After graduating from high school in 1896, Burroughs sought a teaching job within the Washington D.C. school system; it is said that she didn’t get a teaching position because her skin was too dark. She was denied a teaching position by fellow blacks, but she didn’t allow that experience to stop her from teaching. In 1898, Burroughs moved to Louisville, Kentucky to work for the National Baptist Convention as an editorial secretary and bookkeeper for the Foreign Mission Board. Burroughs was one of the founding women of the Women’s Convention, which helped to serve the National Baptist Convention. She served with the Women’s Convention for forty-seven years and was the president for thirteen years. At the time, the National Baptist Convention was considered one of the largest African American organizations for black women. The National Baptist Convention received help from the National Association of Colored Women to serve black women in America, one of the outcomes of the partnership was the creation of the National Association of Wage Earners, an organization that was created to help black women earn better wages. Burroughs served as the president of the National Association of Wage Earners and Mary McLeod Bethune served as the Vice President of the organization. In addition to being a member of the National Association of Wage Earners and the National Baptist Convention, she served with the NAACP and around six other organizations.
Burroughs began working with Herbert Hoover around 1928 to help with black home and land ownership, she also gave her famous speech "How White and Colored Women Can Cooperate in Building a Christian Civilization," in 1938, at the Virginia Women's Missionary Union at Richmond. As a response to her not being able to teach in Washington D.C. and the continued discrimination black women faced in America at the time, Burroughs decided to open her own school for women called the National Training School in 1908. The school started in a farmhouse and gave women who could only take classes in the evening a chance to earn an education. Because Burroughs was such a great teacher, the word spread quickly increasing the popularity of the school, which meant the enrollment drastically increased. Burroughs was using the school to help prepare black women to become the greatest versions of themselves, and in turn, help all of Black America become the greatest version of its self. The school was shaped by their three B motto: the bible, the bath, and the broom. In addition to the skills the women were learning, Burroughs made sure there was an emphasis on teaching black history, so she created her own black history course for her students. Burroughs was preparing the black women of the National Training School to combat the wage labor problems affecting black women, and negative images of black people by the white media. The women were prepared to combat racism, elevate themselves and their race, and do whatever work needed to be done to be able to strive despite being victimized by racism.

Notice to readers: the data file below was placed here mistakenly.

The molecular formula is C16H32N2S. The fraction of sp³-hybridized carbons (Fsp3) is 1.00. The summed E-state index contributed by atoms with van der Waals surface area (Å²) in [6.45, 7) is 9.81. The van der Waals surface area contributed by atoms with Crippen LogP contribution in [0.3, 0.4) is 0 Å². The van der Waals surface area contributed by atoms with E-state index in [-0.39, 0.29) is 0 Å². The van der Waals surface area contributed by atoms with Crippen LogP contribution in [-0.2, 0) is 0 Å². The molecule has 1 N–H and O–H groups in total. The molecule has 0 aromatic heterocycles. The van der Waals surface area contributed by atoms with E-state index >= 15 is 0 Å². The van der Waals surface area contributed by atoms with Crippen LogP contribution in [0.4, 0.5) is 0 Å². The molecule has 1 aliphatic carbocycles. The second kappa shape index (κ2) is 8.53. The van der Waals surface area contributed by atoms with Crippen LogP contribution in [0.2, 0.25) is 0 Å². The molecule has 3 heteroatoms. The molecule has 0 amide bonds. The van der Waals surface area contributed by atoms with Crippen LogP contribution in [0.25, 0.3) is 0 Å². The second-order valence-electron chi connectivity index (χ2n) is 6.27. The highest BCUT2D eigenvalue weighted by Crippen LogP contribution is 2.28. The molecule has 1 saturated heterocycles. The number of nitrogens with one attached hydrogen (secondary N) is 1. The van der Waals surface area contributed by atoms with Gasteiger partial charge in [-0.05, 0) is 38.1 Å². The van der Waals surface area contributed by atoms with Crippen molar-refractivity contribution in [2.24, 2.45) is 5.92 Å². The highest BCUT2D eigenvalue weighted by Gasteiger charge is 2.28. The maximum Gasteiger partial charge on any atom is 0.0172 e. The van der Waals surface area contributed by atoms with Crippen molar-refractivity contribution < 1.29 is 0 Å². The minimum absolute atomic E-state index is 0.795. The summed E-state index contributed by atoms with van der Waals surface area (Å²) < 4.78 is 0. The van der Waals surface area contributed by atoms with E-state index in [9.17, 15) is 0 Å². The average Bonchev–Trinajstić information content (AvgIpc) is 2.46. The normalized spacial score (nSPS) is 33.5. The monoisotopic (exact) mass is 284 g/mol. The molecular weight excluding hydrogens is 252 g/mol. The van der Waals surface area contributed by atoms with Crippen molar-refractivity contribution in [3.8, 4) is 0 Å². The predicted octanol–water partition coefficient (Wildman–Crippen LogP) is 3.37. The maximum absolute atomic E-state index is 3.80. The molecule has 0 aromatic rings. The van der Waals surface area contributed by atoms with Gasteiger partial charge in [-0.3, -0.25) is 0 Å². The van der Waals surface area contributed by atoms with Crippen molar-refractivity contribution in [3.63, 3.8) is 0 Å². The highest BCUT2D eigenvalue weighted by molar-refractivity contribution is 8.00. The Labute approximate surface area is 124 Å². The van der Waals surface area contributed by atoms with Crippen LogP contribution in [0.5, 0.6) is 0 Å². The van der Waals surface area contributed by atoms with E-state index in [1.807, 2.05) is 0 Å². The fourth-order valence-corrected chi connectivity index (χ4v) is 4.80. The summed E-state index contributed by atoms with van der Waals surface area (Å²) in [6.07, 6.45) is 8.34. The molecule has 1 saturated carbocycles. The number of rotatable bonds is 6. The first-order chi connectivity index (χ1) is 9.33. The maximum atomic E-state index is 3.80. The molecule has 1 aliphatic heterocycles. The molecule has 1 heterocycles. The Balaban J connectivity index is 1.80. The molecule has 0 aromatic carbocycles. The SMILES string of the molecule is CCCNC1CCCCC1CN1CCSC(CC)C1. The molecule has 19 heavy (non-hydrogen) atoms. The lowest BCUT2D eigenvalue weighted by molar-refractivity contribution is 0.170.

Burroughs was a popular person because of her efforts to educate and equip black women to be self-sufficient and create a reasonable living, but she was seen as a villain by those who wanted black women to stay silent and only engage in domestic work. Her being rejected by the blacks within the Washington D.C. school system was a blessing in disguise. She was able to help many black women from poor backgrounds who would have been overlooked by the so-called black elite. Her grassroots efforts helped generations of black women find their callings outside of their homes. During the 1920s, Burroughs wrote and published two plays, The Slabtown District Convention and Where is My Wandering Boy Tonight? Nannie Hellen Burroughs died in 1961 of natural causes, leaving behind a legacy of service and commitment to her people. The National Training School was renamed the Nannie Hellen Burroughs School in 1964. During and after her life she was honored by receiving an honorary Master of Arts degree from Eckstein Norton University in 1907, May 10th of 1975 Nannie Helen Burroughs Day was declared in Washington D.C., and Nannie Helen Burroughs Avenue was named after her. To the incredible Ms. Nannie Helen Burroughs, we proudly stand on your shoulders.
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On January 9th, 1945, Altheia Jones-LeCointe was born to parents Viola and Dunstan Jones in Port of Spain, Trinidad. Altheia was described as vibrant and exceptional as a young girl because she was intellectually gifted. Her college career started in the city of Barataria, where she attended St George’s College, and after earning her bachelor’s and master’s degrees she attended the University College London and earned her Ph.D. in biochemistry in 1965. As a college student political activism became a part of Altheia’s life. After earning her Ph.D. she became a teacher and a member of the Universal Coloured People’s Association (UCPA), an organization where she was one of the main organizers helping to fight against racism against African and Asian people. In 1968, the Universal Coloured People’s Association was led by a Nigerian novelist, playwright, and political activist, Obi Egbuna, but he was arrested and imprisoned because of his political activism with the UCPA and the British Black Panthers. Altheia soon assumed leadership roles within the UCPA and the British Black Panthers. Her leadership helped to revive both organizations and the energy behind the political movements.